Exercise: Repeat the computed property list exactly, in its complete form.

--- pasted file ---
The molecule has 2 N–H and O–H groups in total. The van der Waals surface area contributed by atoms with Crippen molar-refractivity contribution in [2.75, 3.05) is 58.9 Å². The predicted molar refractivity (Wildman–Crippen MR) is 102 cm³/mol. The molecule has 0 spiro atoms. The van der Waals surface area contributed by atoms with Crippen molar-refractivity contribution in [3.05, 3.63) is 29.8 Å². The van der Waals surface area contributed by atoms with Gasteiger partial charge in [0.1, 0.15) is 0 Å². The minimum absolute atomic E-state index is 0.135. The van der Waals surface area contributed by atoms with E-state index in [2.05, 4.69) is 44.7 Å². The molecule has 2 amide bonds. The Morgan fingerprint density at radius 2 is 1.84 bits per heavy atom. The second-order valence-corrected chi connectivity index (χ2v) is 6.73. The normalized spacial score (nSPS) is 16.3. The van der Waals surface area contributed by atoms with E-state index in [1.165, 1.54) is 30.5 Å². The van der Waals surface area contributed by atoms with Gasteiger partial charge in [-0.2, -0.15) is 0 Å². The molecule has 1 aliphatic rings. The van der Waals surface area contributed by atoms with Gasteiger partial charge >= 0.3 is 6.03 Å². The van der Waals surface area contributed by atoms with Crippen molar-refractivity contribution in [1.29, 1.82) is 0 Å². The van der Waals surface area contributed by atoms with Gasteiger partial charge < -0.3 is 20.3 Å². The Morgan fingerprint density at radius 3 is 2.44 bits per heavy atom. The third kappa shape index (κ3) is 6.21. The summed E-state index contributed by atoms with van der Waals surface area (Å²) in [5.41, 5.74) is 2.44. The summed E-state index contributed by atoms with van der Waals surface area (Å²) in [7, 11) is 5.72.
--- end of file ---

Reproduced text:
The molecule has 2 N–H and O–H groups in total. The van der Waals surface area contributed by atoms with Crippen molar-refractivity contribution in [2.75, 3.05) is 58.9 Å². The predicted molar refractivity (Wildman–Crippen MR) is 102 cm³/mol. The molecule has 0 spiro atoms. The van der Waals surface area contributed by atoms with Crippen molar-refractivity contribution in [3.05, 3.63) is 29.8 Å². The van der Waals surface area contributed by atoms with Gasteiger partial charge in [0.1, 0.15) is 0 Å². The minimum absolute atomic E-state index is 0.135. The van der Waals surface area contributed by atoms with E-state index in [2.05, 4.69) is 44.7 Å². The molecule has 2 amide bonds. The Morgan fingerprint density at radius 2 is 1.84 bits per heavy atom. The second-order valence-corrected chi connectivity index (χ2v) is 6.73. The normalized spacial score (nSPS) is 16.3. The van der Waals surface area contributed by atoms with E-state index in [1.165, 1.54) is 30.5 Å². The van der Waals surface area contributed by atoms with Gasteiger partial charge in [-0.2, -0.15) is 0 Å². The molecule has 1 aliphatic rings. The van der Waals surface area contributed by atoms with Gasteiger partial charge >= 0.3 is 6.03 Å². The van der Waals surface area contributed by atoms with Crippen molar-refractivity contribution in [1.29, 1.82) is 0 Å². The van der Waals surface area contributed by atoms with Gasteiger partial charge < -0.3 is 20.3 Å². The Morgan fingerprint density at radius 3 is 2.44 bits per heavy atom. The third kappa shape index (κ3) is 6.21. The summed E-state index contributed by atoms with van der Waals surface area (Å²) in [5.41, 5.74) is 2.44. The summed E-state index contributed by atoms with van der Waals surface area (Å²) in [7, 11) is 5.72.